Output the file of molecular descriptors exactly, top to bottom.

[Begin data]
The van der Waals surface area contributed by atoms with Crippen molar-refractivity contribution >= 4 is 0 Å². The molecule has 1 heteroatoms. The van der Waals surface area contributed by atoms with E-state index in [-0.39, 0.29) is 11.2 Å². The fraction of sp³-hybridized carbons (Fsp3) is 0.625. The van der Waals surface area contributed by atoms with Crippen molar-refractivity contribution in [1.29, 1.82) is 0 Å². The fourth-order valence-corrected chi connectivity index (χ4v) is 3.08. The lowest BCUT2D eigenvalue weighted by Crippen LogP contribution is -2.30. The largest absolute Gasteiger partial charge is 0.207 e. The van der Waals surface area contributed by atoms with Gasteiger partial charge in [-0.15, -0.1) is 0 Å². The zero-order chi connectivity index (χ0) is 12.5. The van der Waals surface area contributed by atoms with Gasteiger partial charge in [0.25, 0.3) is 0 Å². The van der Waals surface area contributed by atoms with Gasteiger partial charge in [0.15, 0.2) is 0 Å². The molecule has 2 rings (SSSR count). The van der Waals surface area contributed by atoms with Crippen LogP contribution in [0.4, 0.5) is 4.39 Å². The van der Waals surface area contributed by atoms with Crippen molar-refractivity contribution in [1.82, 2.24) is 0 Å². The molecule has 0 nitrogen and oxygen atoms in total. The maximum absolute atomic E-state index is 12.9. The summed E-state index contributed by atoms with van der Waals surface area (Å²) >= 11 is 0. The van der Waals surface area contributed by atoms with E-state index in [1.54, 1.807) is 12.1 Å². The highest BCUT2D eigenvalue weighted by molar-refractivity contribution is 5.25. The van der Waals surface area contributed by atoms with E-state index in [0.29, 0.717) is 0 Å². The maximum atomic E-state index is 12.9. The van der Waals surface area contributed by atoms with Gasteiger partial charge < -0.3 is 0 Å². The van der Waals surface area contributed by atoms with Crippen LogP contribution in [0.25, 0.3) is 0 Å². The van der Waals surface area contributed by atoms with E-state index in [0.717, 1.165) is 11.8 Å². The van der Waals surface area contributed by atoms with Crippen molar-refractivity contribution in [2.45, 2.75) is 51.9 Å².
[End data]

The van der Waals surface area contributed by atoms with Crippen molar-refractivity contribution >= 4 is 0 Å². The molecule has 1 heteroatoms. The van der Waals surface area contributed by atoms with E-state index in [-0.39, 0.29) is 11.2 Å². The fraction of sp³-hybridized carbons (Fsp3) is 0.625. The van der Waals surface area contributed by atoms with Crippen molar-refractivity contribution in [1.29, 1.82) is 0 Å². The fourth-order valence-corrected chi connectivity index (χ4v) is 3.08. The lowest BCUT2D eigenvalue weighted by Crippen LogP contribution is -2.30. The largest absolute Gasteiger partial charge is 0.207 e. The van der Waals surface area contributed by atoms with Gasteiger partial charge in [-0.15, -0.1) is 0 Å². The zero-order chi connectivity index (χ0) is 12.5. The van der Waals surface area contributed by atoms with Gasteiger partial charge in [0.25, 0.3) is 0 Å². The van der Waals surface area contributed by atoms with Gasteiger partial charge in [0.15, 0.2) is 0 Å². The molecule has 2 rings (SSSR count). The van der Waals surface area contributed by atoms with Crippen LogP contribution in [0.4, 0.5) is 4.39 Å². The van der Waals surface area contributed by atoms with Crippen molar-refractivity contribution in [1.82, 2.24) is 0 Å². The molecule has 0 nitrogen and oxygen atoms in total. The maximum absolute atomic E-state index is 12.9. The summed E-state index contributed by atoms with van der Waals surface area (Å²) >= 11 is 0. The van der Waals surface area contributed by atoms with E-state index in [1.54, 1.807) is 12.1 Å². The highest BCUT2D eigenvalue weighted by molar-refractivity contribution is 5.25. The van der Waals surface area contributed by atoms with E-state index in [0.29, 0.717) is 0 Å². The maximum atomic E-state index is 12.9. The van der Waals surface area contributed by atoms with Gasteiger partial charge < -0.3 is 0 Å². The van der Waals surface area contributed by atoms with Crippen LogP contribution in [0.25, 0.3) is 0 Å². The van der Waals surface area contributed by atoms with E-state index in [0.717, 1.165) is 11.8 Å². The van der Waals surface area contributed by atoms with Crippen molar-refractivity contribution in [2.45, 2.75) is 51.9 Å².